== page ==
All Mascot results (in-gel and in-solution analyses) were incorporated in Scaffold 3 software (version 4.2, Proteome Software, Portland, USA). Peptide identifications were accepted if they could be established at greater than 95.0% probability as specified by the Peptide Prophet algorithm75. Protein identifications were accepted if they could be established at greater than 95.0% probability as specified by the Protein Prophet algorithm76 and contained at least two identified peptides. The abundance of identified proteins was estimated by calculating the emPAI77.

Additional Information

How to cite this article: Guyot, N. et al. Proteomic analysis of egg white heparin-binding proteins: towards the identification of natural antibacterial molecules. Sci. Rep. 6, 27974; doi: 10.1038/srep27974 (2016).

Supplementary Material

Supplementary Information:


We are grateful to Justine Renault for her excellent technical assistance in purifying proteins and peptides and for analyzing affinity of egg white for heparin. We thank Stéphane Beauclercq and Henri Granel who initiated some of these experiments during their Master research training in 2013 and 2015, respectively. We wish to thank Lucie Combes-Soia who conducted the high resolution mass spectrometry analyses of gel filtration fractions (INRA, UMR85 Physiologie de la Reproduction et des Comportements, Plate-forme d’Analyse Intégrative des Boimolécules, Laboratoire de Spectrométrie de Masse, F-37380 Nouzilly, France). We thank INRA, UEPEAT609 (F-37380 Nouzilly, France) for providing Isa-brown eggs. We thank Dr. Cathy Schouler and Dr. Anne-Christine Lalmanach (INRA, UR1282 Infectiologie Animale et Santé Publique, F-37380 Nouzilly, France) for their assistance regarding antimicrobial assays. This work was supported by OVO-Mining, from the National French Agency (ANR-09-BLAN-0136-01) and MUSE project (Région Centre Val de Loire, 2014-00094512). The high resolution mass spectrometer (LTQ Velos Orbitrap) was financed (SMHART project) by the European Regional Development Fund (ERDF), the Conseil Régional du Centre, the French National Institute for Agricultural Research (INRA) and the French National Institute of Health and Medical Research (INSERM). The funders had no role in study design, data collection and interpretation, or the decision to submit the work for publication.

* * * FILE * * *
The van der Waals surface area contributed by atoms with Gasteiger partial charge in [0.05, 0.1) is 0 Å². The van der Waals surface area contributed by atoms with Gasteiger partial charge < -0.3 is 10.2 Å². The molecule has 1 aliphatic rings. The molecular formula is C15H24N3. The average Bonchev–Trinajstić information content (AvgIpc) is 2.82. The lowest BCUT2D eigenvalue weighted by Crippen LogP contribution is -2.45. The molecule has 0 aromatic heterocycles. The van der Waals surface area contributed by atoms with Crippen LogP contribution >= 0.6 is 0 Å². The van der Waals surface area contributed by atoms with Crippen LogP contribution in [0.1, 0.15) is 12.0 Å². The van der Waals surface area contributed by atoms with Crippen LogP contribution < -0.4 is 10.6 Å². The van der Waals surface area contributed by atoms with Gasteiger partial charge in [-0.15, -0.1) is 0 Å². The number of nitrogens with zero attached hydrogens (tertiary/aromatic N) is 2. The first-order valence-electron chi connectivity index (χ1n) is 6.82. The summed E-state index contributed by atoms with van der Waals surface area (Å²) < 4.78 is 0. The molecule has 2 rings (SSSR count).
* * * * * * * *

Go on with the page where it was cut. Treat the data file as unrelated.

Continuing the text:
Author Contributions N.G. was involved in designing and planning the study, in performing the experiments, in data analysis and in the writing of the manuscript. V.L. supervised mass spectrometry analyses and participated in data interpretation and writing of the manuscript. G.H. coordinated most mass spectrometry analyses and reports and contributed to the discussion of the data. M.C. conducted most antibacterial assays and participated in the integration of data and scientific reports. J.-C.P. used his expertise to optimize protein and peptide purification processes from vitelline membrane and egg white and contributed to the analyses of the data. Y.N. participated in the conception of the project, scientific analyses of the data and discussions. S.R.-G. was involved in the concept and the coordination of the study, in data analyses and integration, and undertook the writing of the paper. All authors read the manuscript and contributed to the critical revision of the paper.